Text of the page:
I saw The Business of Being Born with my sister on campus. Before I viewed this documentary, it had never occurred to me how political and oftentimes disrespectful hospitals can be towards women in labor. They often disregard a woman’s wishes about her own body. This is because hospitals have a system. And once you are swept up in that system, which is designed in the hospital’s best interests, it is almost impossible to get out or express your opinions. If labor lasts more than twelve hours (and it usually will), women are drugged up and basically told to hurry up. Giving birth on your back adds unnecessary stress, pain, and a likelier chance that something will go wrong. Gravity is not there to aid you. The hips are not in an optimal position for birth, and this can lead to complications. The medications that are administered screw up the body’s natural process. These drugs increase labor and block pain, alternatively, and eventually a C-section is ordered because it’s taking too long. If you want to give birth in any way other than on your back, you’re pretty much out of luck. Midwives are your best chance for a natural birth that isn’t unnecessarily difficult.
Now, why are hospitals so unconcerned with the way things are run?
I use a quote from Kate Millett: “Our society, like all other historical civilizations, is a patriarchy. The fact is evident at once if one recalls that the military, industry, technology, universities, science, political office, and finance—in short, every avenue of power within the society, including the coercive force of the police—is entirely in male hands” (Millett 181).
Again, hospitals are a business. Businesses are, sadly, usually run by men. Businesses generally have little concern with the issues of the individual. Birth is seen as nothing but a process to get over and done with quickly. Getting people in and out is what they care about. Their goal is to make money.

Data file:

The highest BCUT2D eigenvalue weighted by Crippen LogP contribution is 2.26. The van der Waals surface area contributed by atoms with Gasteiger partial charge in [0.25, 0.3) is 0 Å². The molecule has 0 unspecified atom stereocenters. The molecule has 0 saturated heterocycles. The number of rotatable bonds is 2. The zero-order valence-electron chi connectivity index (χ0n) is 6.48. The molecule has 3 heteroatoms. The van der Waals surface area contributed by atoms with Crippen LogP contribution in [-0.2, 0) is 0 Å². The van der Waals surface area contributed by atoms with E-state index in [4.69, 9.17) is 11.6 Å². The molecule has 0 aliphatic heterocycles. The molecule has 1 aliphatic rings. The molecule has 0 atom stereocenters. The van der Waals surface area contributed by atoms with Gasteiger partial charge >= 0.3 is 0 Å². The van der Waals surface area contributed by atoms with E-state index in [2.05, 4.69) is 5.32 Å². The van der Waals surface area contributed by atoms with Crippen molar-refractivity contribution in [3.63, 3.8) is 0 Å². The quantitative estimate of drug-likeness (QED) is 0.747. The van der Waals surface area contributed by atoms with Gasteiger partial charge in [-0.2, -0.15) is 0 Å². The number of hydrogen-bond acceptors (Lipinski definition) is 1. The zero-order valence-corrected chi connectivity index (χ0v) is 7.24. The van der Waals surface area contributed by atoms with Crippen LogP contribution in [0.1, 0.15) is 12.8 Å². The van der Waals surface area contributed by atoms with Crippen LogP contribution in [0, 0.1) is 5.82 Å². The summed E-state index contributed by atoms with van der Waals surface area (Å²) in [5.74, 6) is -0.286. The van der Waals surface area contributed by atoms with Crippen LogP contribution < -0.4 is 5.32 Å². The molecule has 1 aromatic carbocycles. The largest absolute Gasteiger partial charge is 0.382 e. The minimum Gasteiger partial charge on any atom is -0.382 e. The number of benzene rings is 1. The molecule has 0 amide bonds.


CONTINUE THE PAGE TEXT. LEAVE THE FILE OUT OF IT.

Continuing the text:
I am not saying that hospitals are evil things. Nor am I saying that men are causing all this. I am saying, however, that the men and women who often extrapolate their misogynistic ideas do not understand the necessity of birth. Birth creates a bond between mother and baby and allows a rush of endorphins that will never otherwise be experienced. It is an important process, one that should not be brushed over or ignored. And yet, hospitals screw up the process and ignore the importance.
I realize that sometimes it is not possible to give birth without assistance. For those who need the help, hospitals are the way to go, absolutely. But I feel that if it is possible to give birth mostly medically unaided, one should attempt to do so. The only way the insure that one gets a fair opinion and a say in their own birthing process is to contact a midwife, as midwives are generally more experienced with birth than hospitals are, and there is a greater chance that they will listen to you. Midwife births are usually safer than hospitals, and they’re a lot cheaper. I say stay the hell away from the hospital unless it is necessary to go.